Overall the interior of the Punto is decent, but it all feels a little bit dated. It’s a shame, because there’s enough space for most small families, spec levels are good, and the design of the interior is attractive. Unfortunately it’s let down by a lack of quality.
On The Road
Easy to drive, sporty versions uncomfortable
The Fiat Punto is now quite a dated car, and you can really tell on the road. It’s a fun car to drive around town, but get it on the open road and things start to fall apart. It’s not the most refined either.
Compare the Fiat Punto to the Ford Fiesta and the driving experience doesn’t come close. Nevertheless, the Punto is a fun car to drive around town, and steering is light enough to make it a great car for weaving through busy city traffic, and parking is a doddle. There’s even a city button that makes it even easier. Unfortunately get the Punto up to speed on faster roads and the steering becomes too light. It never feels assured through the corners, whereas other rivals cope admirably.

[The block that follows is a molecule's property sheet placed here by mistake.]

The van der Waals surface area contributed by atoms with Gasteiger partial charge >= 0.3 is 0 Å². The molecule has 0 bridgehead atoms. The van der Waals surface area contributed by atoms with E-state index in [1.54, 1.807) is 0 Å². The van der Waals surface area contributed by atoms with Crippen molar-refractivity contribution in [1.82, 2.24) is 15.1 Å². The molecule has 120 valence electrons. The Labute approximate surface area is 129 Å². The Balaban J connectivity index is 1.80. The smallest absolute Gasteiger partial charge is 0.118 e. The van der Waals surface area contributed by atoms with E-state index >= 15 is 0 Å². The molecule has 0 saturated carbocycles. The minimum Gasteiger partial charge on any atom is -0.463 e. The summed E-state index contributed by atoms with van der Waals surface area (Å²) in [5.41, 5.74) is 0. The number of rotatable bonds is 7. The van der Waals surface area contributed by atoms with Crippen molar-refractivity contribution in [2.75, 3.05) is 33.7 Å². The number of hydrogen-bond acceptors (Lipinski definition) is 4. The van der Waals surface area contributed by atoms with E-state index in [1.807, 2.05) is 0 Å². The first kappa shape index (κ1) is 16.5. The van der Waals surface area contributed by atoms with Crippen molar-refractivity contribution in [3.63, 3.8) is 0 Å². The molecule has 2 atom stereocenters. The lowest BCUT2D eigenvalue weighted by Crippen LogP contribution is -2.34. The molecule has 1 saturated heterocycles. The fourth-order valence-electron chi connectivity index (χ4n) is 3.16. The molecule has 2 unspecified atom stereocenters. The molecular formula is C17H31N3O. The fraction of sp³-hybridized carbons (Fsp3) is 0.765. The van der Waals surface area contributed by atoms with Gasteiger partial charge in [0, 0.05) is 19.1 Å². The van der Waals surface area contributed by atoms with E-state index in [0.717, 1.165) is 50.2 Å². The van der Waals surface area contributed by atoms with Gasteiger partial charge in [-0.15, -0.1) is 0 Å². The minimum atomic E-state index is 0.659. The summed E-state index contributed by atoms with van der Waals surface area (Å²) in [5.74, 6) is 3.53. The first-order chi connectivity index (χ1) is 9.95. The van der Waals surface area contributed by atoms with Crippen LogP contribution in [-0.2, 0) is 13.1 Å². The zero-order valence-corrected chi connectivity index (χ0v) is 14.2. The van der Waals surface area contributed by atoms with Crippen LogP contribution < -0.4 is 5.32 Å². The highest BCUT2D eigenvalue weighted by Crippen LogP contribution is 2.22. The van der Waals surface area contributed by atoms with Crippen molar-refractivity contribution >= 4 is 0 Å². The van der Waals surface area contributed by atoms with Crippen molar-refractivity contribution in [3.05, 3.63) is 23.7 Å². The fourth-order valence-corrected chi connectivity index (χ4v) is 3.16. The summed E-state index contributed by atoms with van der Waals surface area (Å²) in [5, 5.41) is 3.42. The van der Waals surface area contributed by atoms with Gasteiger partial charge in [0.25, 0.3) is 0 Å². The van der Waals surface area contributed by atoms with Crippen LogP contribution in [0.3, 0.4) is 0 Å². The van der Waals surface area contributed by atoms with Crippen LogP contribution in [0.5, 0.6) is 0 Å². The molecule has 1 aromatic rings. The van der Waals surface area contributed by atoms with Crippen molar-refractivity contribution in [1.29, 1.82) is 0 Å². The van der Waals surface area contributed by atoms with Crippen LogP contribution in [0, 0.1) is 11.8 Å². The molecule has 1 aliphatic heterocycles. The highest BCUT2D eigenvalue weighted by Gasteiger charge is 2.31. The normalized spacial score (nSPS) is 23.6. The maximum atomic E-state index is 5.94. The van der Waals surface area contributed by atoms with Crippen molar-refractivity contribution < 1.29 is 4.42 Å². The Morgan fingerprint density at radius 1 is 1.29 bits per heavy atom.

Ride refinement is similarly disappointing in the Punto. It’s not the worst car in its class, but there’s quite a fair bit of body roll on country roads. It deals with all but the worst of loose road surfaces and potholes fairly well, but if you go for cars equipped with the sports suspension system and things can get a bit bumpy in the cabin. Road and wind noise aren’t too bad though, which motorway driving is pretty decent.
Gearbox options in the Punto come in three guises. At the entry-level of the range is a 5-speed manual, that’s decent around town, but isn’t the greatest for long motorway trips. Next up is a 6-speed manual, that solves these problems, and works exactly how you’d want it to. The optional automatic however has received generally bad reviews across the board, so it might be one to avoid.
Reliable and efficient, but not the punchiest
When it comes to deciding how you want to power your Punto, you’ve got the usual two options: petrol, or diesel. The engines throughout the range are all pretty decent, and you get stop/start technology as standard which should help maximise fuel consumption.